Due to the low interest rate environment we find ourselves in, relying on savings accounts and/or CDs to provide a substantial amount of passive income most likely isn’t the best option. Taking inflation into account, chances are the money held in these types of accounts will actually lose purchasing power over time. With that being said, savings accounts and CDs both offer some attractive aspects that enable them to be great resources in certain situations.
One way companies can reward their shareholders is in the form of dividends. A company has the option to distribute a portion of its earnings to its shareholders in the form of a cash payment. That cash payment is called a dividend. If you’re unfamiliar with dividends, you can read this blog post for a more in-depth look.
The dividend yield on companies’ stocks can vary significantly. For example, the dividend yield for Microsoft (symbol MSFT) is about 0.94% ($0.51 quarterly dividend x 4 / $216.50 share price as of market close on 08/03/2020) and the dividend yield on Verizon Communications Inc. (symbol VZ) is about 4.30% ($0.615 quarterly dividend x 4 / $57.24 share price as of market close on 08/03/2020).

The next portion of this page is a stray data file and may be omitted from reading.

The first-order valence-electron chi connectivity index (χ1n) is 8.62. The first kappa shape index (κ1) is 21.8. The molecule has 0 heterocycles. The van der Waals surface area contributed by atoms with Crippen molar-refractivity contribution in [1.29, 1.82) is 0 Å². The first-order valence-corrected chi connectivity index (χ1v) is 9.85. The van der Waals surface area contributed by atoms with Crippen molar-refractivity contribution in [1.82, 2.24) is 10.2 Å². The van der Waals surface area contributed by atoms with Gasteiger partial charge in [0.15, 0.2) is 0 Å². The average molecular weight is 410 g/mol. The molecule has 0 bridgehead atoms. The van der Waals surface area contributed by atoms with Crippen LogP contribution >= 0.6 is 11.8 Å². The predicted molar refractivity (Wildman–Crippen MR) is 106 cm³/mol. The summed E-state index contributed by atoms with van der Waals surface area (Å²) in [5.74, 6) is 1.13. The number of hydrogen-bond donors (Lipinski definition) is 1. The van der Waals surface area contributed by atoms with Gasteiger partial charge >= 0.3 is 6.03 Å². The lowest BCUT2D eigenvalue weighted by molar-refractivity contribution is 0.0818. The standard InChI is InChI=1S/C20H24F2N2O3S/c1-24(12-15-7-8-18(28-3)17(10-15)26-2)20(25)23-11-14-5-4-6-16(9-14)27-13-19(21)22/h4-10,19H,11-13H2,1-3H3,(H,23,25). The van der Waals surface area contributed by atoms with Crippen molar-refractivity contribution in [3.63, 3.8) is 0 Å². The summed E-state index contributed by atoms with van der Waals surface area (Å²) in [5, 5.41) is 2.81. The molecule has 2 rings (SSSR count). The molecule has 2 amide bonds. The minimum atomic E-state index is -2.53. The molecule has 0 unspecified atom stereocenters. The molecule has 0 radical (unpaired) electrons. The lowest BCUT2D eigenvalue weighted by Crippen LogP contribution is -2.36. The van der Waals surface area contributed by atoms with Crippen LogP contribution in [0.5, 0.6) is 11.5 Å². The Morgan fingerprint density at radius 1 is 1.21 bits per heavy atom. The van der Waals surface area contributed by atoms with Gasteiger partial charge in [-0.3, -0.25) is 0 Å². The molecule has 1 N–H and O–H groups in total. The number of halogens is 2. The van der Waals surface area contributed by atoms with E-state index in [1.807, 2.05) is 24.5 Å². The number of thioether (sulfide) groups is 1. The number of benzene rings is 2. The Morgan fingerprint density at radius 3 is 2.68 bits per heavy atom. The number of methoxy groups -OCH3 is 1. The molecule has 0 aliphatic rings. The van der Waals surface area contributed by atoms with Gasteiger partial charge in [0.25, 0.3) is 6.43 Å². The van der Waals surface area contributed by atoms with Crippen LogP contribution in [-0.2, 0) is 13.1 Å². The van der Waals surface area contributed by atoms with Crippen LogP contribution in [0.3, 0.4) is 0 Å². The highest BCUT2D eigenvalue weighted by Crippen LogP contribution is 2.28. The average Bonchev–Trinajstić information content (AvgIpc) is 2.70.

Earning dividend income requires a bit more involvement than the passive income provided by a savings account or a CD. Instead of simply parking your money in a bank account, you would need to decide which company/companies to invest in and purchase shares of that company’s stock.
Dividends are our preferred choice of passive income for a few reasons. Our qualified dividend income is taxed at a 0% rate, earning dividend income requires limited work after the initial purchase, and reinvesting dividend income is an easy way to realize the benefits of compound growth.
Preferential Tax Treatment
In 2019, Nicole and I earned $2,468 in dividend income in our taxable accounts. Of that amount, $2,323 was qualified dividend income. A dividend payment is deemed to be qualified if it meets certain requirements identified by the IRS. Form 1099-DIV provided by your broker at the end of the year will even note the amount of qualified dividends you received throughout the year, so you don’t have to keep track of them on your own.
Under the current legislation, qualified dividends are taxed at preferential rates (the long-term capital gains rates) compared to other forms of income. Depending on filing status and amount of taxable income, the tax rates on qualified dividends are currently 0%, 15%, or 20%. The chart below from Bankrate shows the tax rate that applies to different income levels for tax years 2019 and 2020 for each filing status.